Migrate Active Directory from Windows Server 2003 to 2012 R2: Preparing Windows Server and Active Directory

Posted on February 4, 2015 by Russell Smith in Windows Server 2003 with 0 Comments

Support for Windows Server 2003 ends in July 2015, so if you haven’t already started planning to migrate to Windows Server 2012 R2, now is the time. In this new article series, I’ll walk you through making the change to a Windows Server 2012 R2 domain, including handling DHCP and DNS, starting with updating Windows Server 2003, and preparing the domain so that a Windows Server 2012 R2 domain controller (DC) can be added.

Migrating Active Directory from Windows Server 2003 to Server 2012 R2 Article Series

Before planning how to retire Windows Server 2003, I recommend reading Migrating From Windows Server 2003: Getting Started on the Petri IT Knowledgebase. This article includes important information on the technical issues and upgrade paths available and a section dedicated to the migration options for domain controllers. Once you’ve formulated the best way to replace Windows Server 2003 domain controllers in your environment, you should adapt the instructions below and test them in a pre-production lab.

Upgrade to a Windows Server 2012 R2 Domain

For the purposes of this article, my environment consists of a single Windows Server 2003 domain (ad.contoso.com), with one DC (dc1) running Active Directory integrated DNS and DHCP. This is a typical scenario for small businesses that can’t afford the luxury of two physical servers or virtualization.

I’m going to add a Windows Server 2012 R2 DC (newDC) to the existing domain, decommission the Windows Server 2003 DC, and then raise the domain and forest functional levels to Windows Server 2012 R2. If your domain has more than one DC, or your server is running roles other than DHCP and DNS, I’ve made notes along the way where you may need to consider taking extra steps for a successful transition.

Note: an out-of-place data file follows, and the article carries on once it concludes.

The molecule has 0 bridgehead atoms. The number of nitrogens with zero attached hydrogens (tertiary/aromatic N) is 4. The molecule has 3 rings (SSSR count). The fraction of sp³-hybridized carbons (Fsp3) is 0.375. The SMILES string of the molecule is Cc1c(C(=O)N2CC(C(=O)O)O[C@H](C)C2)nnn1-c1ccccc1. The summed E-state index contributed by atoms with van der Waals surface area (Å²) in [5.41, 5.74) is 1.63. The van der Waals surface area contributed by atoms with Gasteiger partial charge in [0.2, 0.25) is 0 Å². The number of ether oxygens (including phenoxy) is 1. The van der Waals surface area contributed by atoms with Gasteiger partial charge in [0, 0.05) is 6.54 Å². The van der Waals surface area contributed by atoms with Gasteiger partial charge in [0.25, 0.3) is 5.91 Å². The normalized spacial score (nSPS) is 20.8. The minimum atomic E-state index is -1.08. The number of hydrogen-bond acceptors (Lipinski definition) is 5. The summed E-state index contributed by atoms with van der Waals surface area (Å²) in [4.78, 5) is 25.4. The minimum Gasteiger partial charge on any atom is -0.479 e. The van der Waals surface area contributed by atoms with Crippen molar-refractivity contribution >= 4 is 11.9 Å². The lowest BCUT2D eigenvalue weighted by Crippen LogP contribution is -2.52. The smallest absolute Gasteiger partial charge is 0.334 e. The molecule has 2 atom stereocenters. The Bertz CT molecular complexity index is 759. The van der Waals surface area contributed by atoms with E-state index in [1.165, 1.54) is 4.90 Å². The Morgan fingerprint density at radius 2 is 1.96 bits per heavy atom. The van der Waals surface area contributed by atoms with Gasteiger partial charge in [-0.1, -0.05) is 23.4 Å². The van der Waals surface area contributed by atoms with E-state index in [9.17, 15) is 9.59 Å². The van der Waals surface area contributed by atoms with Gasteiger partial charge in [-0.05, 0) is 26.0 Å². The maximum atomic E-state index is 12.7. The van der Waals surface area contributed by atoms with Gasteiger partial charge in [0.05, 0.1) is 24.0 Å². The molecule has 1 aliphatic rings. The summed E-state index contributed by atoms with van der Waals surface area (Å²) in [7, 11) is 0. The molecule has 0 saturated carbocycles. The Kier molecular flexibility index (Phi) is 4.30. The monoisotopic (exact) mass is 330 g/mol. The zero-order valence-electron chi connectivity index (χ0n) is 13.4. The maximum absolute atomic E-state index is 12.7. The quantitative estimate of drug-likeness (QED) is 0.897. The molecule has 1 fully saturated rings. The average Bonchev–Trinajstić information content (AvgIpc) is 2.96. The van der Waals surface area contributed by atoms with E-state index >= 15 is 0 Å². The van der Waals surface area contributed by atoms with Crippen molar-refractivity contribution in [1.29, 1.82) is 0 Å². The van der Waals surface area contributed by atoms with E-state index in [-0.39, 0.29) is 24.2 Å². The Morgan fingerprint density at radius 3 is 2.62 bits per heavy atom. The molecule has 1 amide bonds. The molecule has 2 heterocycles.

An alternative to this method is to use Microsoft Active Directory Migration Tool (ADMT), which copies AD objects to a new domain, synchronizes passwords, and updates user profiles on end-user devices. Although this method is more complicated, it can be useful if you need to restructure AD as part of the migration process.

Sponsored

Preparing the Domain

Before Windows Server 2012 R2 DCs can be added to the existing Windows Server 2003 domain, you will need to meet some prerequisites and perform a few recommend health checks.

Update Windows Server 2003

First let’s check that Windows Server 2003 is running Service Pack 2. Log in to the Windows Server 2003 DC with a domain administrator account, and following the instructions below:

  • Click Start, and select Run… from the Start menu.
  • In the Run box, type winver and press ENTER.

The About Windows dialog will be displayed, showing the installed build and service pack. If Service Pack 2 isn’t installed, you can download it for Windows Server 2003 32-bit edition.

Check the Service Pack level of Windows Server 2003. (Image Credit: Russell Smith)

Check the Service Pack level of Windows Server 2003. (Image Credit: Russell Smith)

Now check to make sure any additional updates have been installed:

  • Click Start, and select Command Prompt from the Start menu.
  • In the command prompt window, type wuauclt /detectnow and press ENTER.